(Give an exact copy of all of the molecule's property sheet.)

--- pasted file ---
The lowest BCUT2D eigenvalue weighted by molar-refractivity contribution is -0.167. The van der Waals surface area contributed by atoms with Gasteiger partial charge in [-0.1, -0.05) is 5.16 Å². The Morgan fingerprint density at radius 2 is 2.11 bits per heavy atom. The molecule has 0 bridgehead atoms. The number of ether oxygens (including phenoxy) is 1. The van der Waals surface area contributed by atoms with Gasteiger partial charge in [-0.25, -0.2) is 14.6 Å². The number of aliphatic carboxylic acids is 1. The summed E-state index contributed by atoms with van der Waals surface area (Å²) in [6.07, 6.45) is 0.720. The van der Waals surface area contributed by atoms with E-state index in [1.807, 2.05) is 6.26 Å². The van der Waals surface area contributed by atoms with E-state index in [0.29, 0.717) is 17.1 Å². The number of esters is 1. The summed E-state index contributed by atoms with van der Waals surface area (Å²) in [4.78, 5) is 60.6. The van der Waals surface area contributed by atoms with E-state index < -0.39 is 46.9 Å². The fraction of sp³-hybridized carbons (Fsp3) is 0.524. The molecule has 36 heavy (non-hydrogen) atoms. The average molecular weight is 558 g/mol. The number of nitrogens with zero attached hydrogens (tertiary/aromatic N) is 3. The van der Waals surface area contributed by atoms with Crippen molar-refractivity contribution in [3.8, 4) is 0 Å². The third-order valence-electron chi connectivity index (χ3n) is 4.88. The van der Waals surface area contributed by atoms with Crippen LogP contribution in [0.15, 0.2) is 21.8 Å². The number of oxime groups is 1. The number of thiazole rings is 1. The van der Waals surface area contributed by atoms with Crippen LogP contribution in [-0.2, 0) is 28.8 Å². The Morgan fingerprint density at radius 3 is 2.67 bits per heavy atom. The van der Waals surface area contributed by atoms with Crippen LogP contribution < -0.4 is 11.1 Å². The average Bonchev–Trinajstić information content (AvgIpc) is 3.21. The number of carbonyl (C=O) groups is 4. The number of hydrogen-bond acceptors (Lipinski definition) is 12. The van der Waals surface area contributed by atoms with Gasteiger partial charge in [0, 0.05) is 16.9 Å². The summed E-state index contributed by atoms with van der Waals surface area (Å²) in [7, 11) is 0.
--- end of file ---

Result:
The lowest BCUT2D eigenvalue weighted by molar-refractivity contribution is -0.167. The van der Waals surface area contributed by atoms with Gasteiger partial charge in [-0.1, -0.05) is 5.16 Å². The Morgan fingerprint density at radius 2 is 2.11 bits per heavy atom. The molecule has 0 bridgehead atoms. The number of ether oxygens (including phenoxy) is 1. The van der Waals surface area contributed by atoms with Gasteiger partial charge in [-0.25, -0.2) is 14.6 Å². The number of aliphatic carboxylic acids is 1. The summed E-state index contributed by atoms with van der Waals surface area (Å²) in [6.07, 6.45) is 0.720. The van der Waals surface area contributed by atoms with E-state index in [1.807, 2.05) is 6.26 Å². The van der Waals surface area contributed by atoms with E-state index in [0.29, 0.717) is 17.1 Å². The number of esters is 1. The summed E-state index contributed by atoms with van der Waals surface area (Å²) in [4.78, 5) is 60.6. The van der Waals surface area contributed by atoms with E-state index < -0.39 is 46.9 Å². The fraction of sp³-hybridized carbons (Fsp3) is 0.524. The molecule has 36 heavy (non-hydrogen) atoms. The average molecular weight is 558 g/mol. The number of nitrogens with zero attached hydrogens (tertiary/aromatic N) is 3. The van der Waals surface area contributed by atoms with Crippen molar-refractivity contribution in [3.8, 4) is 0 Å². The third-order valence-electron chi connectivity index (χ3n) is 4.88. The van der Waals surface area contributed by atoms with Crippen LogP contribution in [0.15, 0.2) is 21.8 Å². The number of oxime groups is 1. The number of thiazole rings is 1. The van der Waals surface area contributed by atoms with Crippen LogP contribution in [-0.2, 0) is 28.8 Å². The Morgan fingerprint density at radius 3 is 2.67 bits per heavy atom. The van der Waals surface area contributed by atoms with Crippen LogP contribution < -0.4 is 11.1 Å². The average Bonchev–Trinajstić information content (AvgIpc) is 3.21. The number of carbonyl (C=O) groups is 4. The number of hydrogen-bond acceptors (Lipinski definition) is 12. The van der Waals surface area contributed by atoms with Gasteiger partial charge in [0, 0.05) is 16.9 Å². The summed E-state index contributed by atoms with van der Waals surface area (Å²) in [7, 11) is 0.